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Mr. John Clay, whose blood runs a royal red, can also be seen in these previous issues of Electro-Graphic Monthly courtesy of her literary agent David McAllister:

January 2004 . . .
His letter of introduction


A Letter From Mr. John Clay
Regarding Beggars

Dear Mr. McCallister,

I usually don't associate with beggers, although there's not much to choose between outright beggers and some of the idlers that I've employed at times in various of my charitable endeavors. However, might I point out that my Cornish orphanage project, for example, has kept many who otherwise would have led a miserable life on the street from such a fate. Although I often refer to my charges as "The Little Beggers", it is closer to the truth to say that they are as my dear to me as if they were my own darling children. That doesn;t mean that they don't have to earn their keep, mind you. The Young Ladies division, for example, provides, for a nominal sum, the services of formerly wayward young ladies to various country houses for weekends as parlour maids, chamber maids, kitchen maids, etc. Having been introduced to the rigid discipline of the orphanage (according to my own system of strict personal instruction and development), they are particularly suited to a supervisory role. Thus, anyone desiring a maiden-head of household should apply to Clay's House of Compassionate Correction and Culture, Penzance, Cornwall.

Returning to matters in London, I have also a nodding acquaintance with the class of person who frequents pawn shops. While these persons are not technically beggers, some are a week away from the poorhouse, and have developed a perpetual cycle of pawn and redemption of various items, particularly items of clothing.It pains me to say it, but sometimes an entire family will have but one set of clothes that must be traded amongst themselves and which is in and out of pawn frequently.This aspect of the pawn trade has been written about, but I'm sorry, I'don't have the reference quite to hand.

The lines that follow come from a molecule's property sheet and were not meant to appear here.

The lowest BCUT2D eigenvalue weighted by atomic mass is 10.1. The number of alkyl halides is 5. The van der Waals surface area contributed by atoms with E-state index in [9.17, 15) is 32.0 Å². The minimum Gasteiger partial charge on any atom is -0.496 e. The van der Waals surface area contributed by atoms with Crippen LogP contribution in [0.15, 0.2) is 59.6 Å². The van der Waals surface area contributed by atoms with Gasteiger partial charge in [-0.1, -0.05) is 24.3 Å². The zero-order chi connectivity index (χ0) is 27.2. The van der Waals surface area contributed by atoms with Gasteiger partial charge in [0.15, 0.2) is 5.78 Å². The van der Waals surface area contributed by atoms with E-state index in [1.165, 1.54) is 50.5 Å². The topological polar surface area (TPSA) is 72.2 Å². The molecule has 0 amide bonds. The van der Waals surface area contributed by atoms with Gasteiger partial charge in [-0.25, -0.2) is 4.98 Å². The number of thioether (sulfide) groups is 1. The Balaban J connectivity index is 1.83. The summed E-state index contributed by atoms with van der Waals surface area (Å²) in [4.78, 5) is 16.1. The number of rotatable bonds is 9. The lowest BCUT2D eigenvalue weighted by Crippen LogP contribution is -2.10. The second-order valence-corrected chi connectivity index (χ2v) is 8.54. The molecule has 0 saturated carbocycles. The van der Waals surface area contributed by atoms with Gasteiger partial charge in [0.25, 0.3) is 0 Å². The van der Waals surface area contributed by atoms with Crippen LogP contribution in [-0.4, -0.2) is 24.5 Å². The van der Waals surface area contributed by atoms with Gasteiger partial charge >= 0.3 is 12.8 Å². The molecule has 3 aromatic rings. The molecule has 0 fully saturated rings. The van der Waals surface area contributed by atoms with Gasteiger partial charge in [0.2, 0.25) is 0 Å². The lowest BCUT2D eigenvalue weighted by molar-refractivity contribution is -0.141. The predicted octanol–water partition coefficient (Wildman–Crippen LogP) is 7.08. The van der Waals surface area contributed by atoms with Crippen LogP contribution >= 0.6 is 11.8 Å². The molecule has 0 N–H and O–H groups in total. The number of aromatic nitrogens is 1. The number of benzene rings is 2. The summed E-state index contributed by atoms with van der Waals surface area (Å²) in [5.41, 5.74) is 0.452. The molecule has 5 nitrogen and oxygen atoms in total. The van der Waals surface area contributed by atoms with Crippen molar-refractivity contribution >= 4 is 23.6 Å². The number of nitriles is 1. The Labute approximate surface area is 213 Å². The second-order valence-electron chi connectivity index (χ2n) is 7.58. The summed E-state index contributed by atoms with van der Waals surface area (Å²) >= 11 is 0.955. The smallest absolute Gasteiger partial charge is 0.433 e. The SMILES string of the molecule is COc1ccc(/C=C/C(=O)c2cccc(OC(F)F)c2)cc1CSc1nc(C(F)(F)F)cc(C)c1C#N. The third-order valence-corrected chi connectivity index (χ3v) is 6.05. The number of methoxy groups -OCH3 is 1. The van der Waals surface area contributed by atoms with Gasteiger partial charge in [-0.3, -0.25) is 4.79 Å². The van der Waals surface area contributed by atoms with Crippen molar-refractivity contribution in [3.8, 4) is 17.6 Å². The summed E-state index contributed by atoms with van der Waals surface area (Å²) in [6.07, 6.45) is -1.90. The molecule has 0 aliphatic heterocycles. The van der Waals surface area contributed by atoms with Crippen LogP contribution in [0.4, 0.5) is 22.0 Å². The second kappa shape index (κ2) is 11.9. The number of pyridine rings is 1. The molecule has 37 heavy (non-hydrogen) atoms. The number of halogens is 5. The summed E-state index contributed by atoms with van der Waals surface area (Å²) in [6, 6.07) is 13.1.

I do have a slight acquaintance with persons who are actual beggers as well. As the League members may know, I am invoved in banking in an underground way, and I have had occasion to frequent the Bank of England. On my visits there, I have made the acquaintance of a neigboring entrepreneur on Threadneedle Street, one Hugh Boone, who, while pretending to sell Vestas (which I gladly purchase for my afternoon cheroot), is really a begger- he can't fool me. But I like the fellow, as he appears very clever, often chaffing me about my blaze. He seems to be some sort of wounded veteran of sorts (an honorable wound to his leg and face, I gather; not like that malingerer, Jackie Watson, whose wounds, I suspect from the vagueness of their description, are merely a subterfuge to double-dip on his Army pension, paid for by honest ratepayers such as myself). Perhaps I will be able to make use of Mr. Boone's services in connection with some enterprise in the future. I understand furthermore that there is an organization that might have great interest for me, called the Amateur Mendicant Society. If any of the League members are acquainted with such a club; from what I've heard, I might be interested in such a congenial atmosphere. Sometimes the DLL can get a little oppressive. Perhaps we can speak of this further.

Yours, J. Clay, Esq.